Safety Tips on Road Rage

Road Rage

Road rage and aggressive driving has been around since cars were invented. Although road rage is not a new problem, it has been on the increase and may well continue to do so. One reason for this is the fact that the number of motorists continues to increase while the miles of new roads to accommodate them are not keeping up. Research shows that the average commuter in larger cities spends about 40 hours a year in traffic jams.

Some examples of aggressive driving that can lead to road rage are:

  • Exceeding the speed limit by more than 10 mph.
  • Running red lights and stop signs.
  • Turning right on red without stopping.
  • Excessive tailgating.
  • Driving in the left lane continually, blocking the passing lane.
  • Making hand gestures at other drivers.
  • Unnecessary use of high beam headlights.
  • Unnecessary use of the horn.
  • Abrupt and frequent lane changing.
  • Failure to use turn signals.

Tips on avoiding road rage:

  • Avoid cutting off other drivers in traffic.
  • Don’t tailgate. Allow at least a two second space between your vehicle and the one in front of you.
  • Signal well in advance before changing lanes or turning.
  • Avoid gestures or eye contact with other drivers.
  • Dim headlights as soon as you know you are going to meet another vehicle.
  • Allow ample time to reach your destination.
  • Obey speed limits.
  • Drive in the right lane except when passing.
  • Come to a complete stop at stop signs and don’t try to beat traffic signals.
  • Don’t block intersections.
  • If someone follows you after an on–the-road incident, drive to a public place or to the nearest police station.
  • Report all aggressive driving incidents to the police as soon as possible.

Keeping these tips in mind hopefully will make you less likely to be involved in a road rage incident which could result in an accident and injury.

What to Do if You Are Stopped by a Police Officer

Police officers must continually engage citizens during the course of their duties. Law enforcement officers are trained how to do so safely, efficiently, and effectively. A problem can occur, however, when citizens do not know how to react and respond when approached or engaged by a police officer. 

Why would a police officer want to talk to me?
Police officers work off information provide by citizens and their own observations. There are a variety of reasons an officer would want to question you.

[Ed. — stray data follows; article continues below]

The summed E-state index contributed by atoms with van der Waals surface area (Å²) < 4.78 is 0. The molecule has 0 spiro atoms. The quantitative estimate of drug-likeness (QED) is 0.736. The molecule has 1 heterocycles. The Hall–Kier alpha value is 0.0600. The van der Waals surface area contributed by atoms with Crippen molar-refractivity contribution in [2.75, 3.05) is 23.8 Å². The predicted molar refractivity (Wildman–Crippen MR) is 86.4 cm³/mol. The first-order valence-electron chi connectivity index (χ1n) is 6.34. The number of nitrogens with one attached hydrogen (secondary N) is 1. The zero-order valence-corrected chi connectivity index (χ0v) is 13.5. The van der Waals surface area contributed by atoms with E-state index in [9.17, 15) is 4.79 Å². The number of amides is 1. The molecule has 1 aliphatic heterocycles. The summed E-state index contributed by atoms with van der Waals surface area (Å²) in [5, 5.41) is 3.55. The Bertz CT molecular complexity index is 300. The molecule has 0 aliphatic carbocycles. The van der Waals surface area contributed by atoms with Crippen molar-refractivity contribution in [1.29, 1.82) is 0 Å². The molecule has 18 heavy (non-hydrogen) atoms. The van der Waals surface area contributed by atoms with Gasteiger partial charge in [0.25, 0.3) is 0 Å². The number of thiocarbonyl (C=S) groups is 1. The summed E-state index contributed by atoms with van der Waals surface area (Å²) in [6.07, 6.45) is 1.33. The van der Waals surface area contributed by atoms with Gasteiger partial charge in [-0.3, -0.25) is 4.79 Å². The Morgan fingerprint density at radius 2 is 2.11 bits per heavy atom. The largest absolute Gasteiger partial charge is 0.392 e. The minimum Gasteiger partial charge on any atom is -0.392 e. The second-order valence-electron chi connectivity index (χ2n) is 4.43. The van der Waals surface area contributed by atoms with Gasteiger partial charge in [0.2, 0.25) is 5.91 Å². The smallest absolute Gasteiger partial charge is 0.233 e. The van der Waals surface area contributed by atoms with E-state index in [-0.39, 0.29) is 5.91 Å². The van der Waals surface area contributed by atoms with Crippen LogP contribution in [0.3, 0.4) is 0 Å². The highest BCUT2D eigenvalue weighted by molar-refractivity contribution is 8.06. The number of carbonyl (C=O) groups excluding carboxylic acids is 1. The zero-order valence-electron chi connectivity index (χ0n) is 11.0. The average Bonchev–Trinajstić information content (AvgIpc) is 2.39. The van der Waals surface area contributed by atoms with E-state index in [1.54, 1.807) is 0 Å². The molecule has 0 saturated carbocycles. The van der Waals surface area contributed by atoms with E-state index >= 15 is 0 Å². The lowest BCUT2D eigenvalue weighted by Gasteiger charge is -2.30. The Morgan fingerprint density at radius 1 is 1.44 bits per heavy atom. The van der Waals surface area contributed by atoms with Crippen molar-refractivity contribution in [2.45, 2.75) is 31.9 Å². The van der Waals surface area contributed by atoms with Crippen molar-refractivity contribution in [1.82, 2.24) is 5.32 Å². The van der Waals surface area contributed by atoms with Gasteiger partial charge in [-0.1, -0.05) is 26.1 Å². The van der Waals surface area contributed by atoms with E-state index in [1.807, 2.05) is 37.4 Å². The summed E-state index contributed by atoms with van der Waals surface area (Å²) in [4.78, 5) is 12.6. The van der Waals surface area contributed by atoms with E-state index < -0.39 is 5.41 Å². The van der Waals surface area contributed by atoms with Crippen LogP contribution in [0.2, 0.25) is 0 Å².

• Checking out a complaint phoned into 911 by someone in your neighborhood.
  • A crime has just occurred in the area you are in or live in.
  • You could be a possible witness.
  • You might fit the description of the suspect.
  • Another citizen pointed you out as a witness or a suspect.
  • Officers' observations may lead them to think you need assistance or are acting suspicious.
  • A routine traffic stop.

If you are not sure why you are being stopped, ask politely at the appropriate time. Keep in mind that some investigations are time sensitive and the officer might not have time to explain things to you.

Tips for when you are stopped by a police officer

  • Respectful forthright responses usually resolve the situation faster.
  • Avoid sudden unexplained movements.
  • Keep your hands visible at all times. Do not put them in your pockets.
  • If in a vehicle, pull over safely out of the flow of traffic.
    • At night, turn on your interior light in the vehicle.
    • Do not get out unless told to do so.
    • Place your hands on the steering wheel.
  • Remain calm and ask permission for whatever movements you're going to make before moving.
  • Do not argue. Guilt or innocence can only be determined in court.

Following these few tips can lead to proper communication with an officer and less likelihood of problems that could be easily avoided. Always remember that police officers prepare for the worst to happen and initially treat all situations as if the worst was about to happen. This helps keep both officers and citizens safe. 



Centennial Lakes Police Department - 54 North Road - Circle Pines, MN 55014
Office: 763.784.2501 - Fax: 763.784.0082 - Dispatch/911: 763.427.1212